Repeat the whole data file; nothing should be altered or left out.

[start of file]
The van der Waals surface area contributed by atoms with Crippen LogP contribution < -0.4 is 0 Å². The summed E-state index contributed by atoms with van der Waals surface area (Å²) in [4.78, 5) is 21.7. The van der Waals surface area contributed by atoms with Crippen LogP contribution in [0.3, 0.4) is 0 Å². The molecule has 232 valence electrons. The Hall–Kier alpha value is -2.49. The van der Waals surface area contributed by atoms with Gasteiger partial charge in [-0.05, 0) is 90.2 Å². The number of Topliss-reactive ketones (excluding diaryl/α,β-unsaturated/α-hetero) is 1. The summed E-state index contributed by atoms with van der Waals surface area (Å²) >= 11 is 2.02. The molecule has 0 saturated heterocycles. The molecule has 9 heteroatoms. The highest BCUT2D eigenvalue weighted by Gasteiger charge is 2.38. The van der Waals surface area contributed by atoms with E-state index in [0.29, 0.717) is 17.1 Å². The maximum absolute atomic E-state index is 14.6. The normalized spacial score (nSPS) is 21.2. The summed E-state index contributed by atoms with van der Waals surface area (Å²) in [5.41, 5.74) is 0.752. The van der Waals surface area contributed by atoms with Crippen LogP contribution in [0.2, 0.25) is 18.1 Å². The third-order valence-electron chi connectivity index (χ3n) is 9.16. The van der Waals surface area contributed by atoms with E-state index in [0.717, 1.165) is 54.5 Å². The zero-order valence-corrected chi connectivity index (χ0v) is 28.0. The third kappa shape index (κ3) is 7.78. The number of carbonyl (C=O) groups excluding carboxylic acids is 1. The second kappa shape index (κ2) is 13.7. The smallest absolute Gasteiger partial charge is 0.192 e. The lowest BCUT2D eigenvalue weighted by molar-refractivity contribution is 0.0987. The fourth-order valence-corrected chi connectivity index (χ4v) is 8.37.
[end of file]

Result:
The van der Waals surface area contributed by atoms with Crippen LogP contribution < -0.4 is 0 Å². The summed E-state index contributed by atoms with van der Waals surface area (Å²) in [4.78, 5) is 21.7. The van der Waals surface area contributed by atoms with Crippen LogP contribution in [0.3, 0.4) is 0 Å². The molecule has 232 valence electrons. The Hall–Kier alpha value is -2.49. The van der Waals surface area contributed by atoms with Gasteiger partial charge in [-0.05, 0) is 90.2 Å². The number of Topliss-reactive ketones (excluding diaryl/α,β-unsaturated/α-hetero) is 1. The summed E-state index contributed by atoms with van der Waals surface area (Å²) >= 11 is 2.02. The molecule has 0 saturated heterocycles. The molecule has 9 heteroatoms. The highest BCUT2D eigenvalue weighted by Gasteiger charge is 2.38. The van der Waals surface area contributed by atoms with E-state index in [0.29, 0.717) is 17.1 Å². The maximum absolute atomic E-state index is 14.6. The normalized spacial score (nSPS) is 21.2. The summed E-state index contributed by atoms with van der Waals surface area (Å²) in [5.41, 5.74) is 0.752. The van der Waals surface area contributed by atoms with Crippen LogP contribution in [0.2, 0.25) is 18.1 Å². The third-order valence-electron chi connectivity index (χ3n) is 9.16. The van der Waals surface area contributed by atoms with E-state index in [0.717, 1.165) is 54.5 Å². The zero-order valence-corrected chi connectivity index (χ0v) is 28.0. The third kappa shape index (κ3) is 7.78. The number of carbonyl (C=O) groups excluding carboxylic acids is 1. The second kappa shape index (κ2) is 13.7. The smallest absolute Gasteiger partial charge is 0.192 e. The lowest BCUT2D eigenvalue weighted by molar-refractivity contribution is 0.0987. The fourth-order valence-corrected chi connectivity index (χ4v) is 8.37.